Survey: Most Americans may back strike on Iran

New survey finds 85% of Democrats and 97% of Republicans feel Iran is a serious threat to the US.

american foreign policy survey 224 (photo credit: )
american foreign policy survey 224
(photo credit: )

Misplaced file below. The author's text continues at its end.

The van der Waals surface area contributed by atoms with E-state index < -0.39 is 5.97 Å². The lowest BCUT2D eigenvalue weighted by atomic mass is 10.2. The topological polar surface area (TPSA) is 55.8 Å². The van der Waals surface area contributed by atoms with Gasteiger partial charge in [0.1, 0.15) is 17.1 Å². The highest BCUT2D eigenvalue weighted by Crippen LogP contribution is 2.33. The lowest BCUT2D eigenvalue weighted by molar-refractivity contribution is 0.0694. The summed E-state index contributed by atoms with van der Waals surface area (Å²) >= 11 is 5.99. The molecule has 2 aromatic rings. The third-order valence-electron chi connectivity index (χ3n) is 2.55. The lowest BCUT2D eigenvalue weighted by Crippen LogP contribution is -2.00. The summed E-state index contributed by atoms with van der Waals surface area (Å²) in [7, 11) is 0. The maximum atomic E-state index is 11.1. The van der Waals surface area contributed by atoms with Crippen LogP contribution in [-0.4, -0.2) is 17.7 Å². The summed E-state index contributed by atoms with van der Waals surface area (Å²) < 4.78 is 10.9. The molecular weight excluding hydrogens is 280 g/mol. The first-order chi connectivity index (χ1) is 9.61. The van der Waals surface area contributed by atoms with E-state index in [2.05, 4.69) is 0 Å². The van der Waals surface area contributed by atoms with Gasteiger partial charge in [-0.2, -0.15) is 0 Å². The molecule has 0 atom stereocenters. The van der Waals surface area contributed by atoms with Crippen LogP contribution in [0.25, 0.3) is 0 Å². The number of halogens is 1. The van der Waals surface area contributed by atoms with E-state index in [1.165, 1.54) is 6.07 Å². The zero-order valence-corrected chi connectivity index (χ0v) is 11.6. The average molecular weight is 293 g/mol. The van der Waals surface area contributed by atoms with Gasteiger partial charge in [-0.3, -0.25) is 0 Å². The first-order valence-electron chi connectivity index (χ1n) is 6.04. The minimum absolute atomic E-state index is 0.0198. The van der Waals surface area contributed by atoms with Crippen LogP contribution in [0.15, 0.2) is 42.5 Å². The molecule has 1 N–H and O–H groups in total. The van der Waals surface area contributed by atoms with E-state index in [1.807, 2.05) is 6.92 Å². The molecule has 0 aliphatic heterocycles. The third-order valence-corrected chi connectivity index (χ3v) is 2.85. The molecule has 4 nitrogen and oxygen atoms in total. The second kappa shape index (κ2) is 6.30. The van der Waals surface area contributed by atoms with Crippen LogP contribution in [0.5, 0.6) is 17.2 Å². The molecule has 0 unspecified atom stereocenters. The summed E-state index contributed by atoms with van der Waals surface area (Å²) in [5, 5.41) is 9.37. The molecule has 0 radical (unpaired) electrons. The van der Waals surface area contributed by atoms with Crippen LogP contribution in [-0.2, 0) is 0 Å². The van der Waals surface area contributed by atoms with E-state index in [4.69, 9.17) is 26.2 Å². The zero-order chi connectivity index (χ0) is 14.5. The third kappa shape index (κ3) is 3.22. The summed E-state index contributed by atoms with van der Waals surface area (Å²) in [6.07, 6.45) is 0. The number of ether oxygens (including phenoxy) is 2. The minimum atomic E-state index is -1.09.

Sixty-three percent of Americans say that if diplomacy fails to solve the Iranian nuclear crisis, they would approve of an Israeli strike on Iran's nuclear sites, a new poll has found. The poll, conducted by Public Opinion Strategies and Greenberg Quinlan Rosner Research and commissioned by The Israel Project, also finds that 87% of US voters feel that a nuclear-armed Iran would pose a threat to the US. Meanwhile, 80% of Americans said it was likely Iran would use nuclear weapons if it acquired them. The threat of Iran is apparently felt across the political spectrum, with 85% of Democrats and 97% of Republicans believing the Islamic Republic represents a serious threat to the US. However, 62% of those polled also felt that it was still possible to find a diplomatic solution to the crisis. The approval rate for American military action against Iran was lower than that of an Israeli operation, with 55% supporting targeted strikes by the US and its allies. Negative feelings towards Iran are also held by a significant amount of the populations of Germany and the UK, the poll finds, with 64% and 39% viewing Iran unfavorably in the two countries, respectively. "Americans, the British and the Germans worry about the direct threat to Israel from Iran and fear Iran's potential to share nuclear technology with terrorist groups," said Stan Greenberg of Greenberg Quinlan Rosner Research. "All countries want diplomacy over military action to address this threat. The Germans oppose military action for historical and cultural reasons and the British do not want another Iraq. Yet the Americans are more open to military action, especially if a diplomatic solution fails to become a reality." The national survey of 800 US likely voters was conducted by telephone July 23-27, 2008. The national omnibus surveys of 1,001 German adults and 229 opinion elites and 995 UK adults and 158 opinion elites were conducted July 18-22, 2008. The margin of error for the US poll is +/- 3.5%; the margin of error for the UK and German polls is +/- 3%.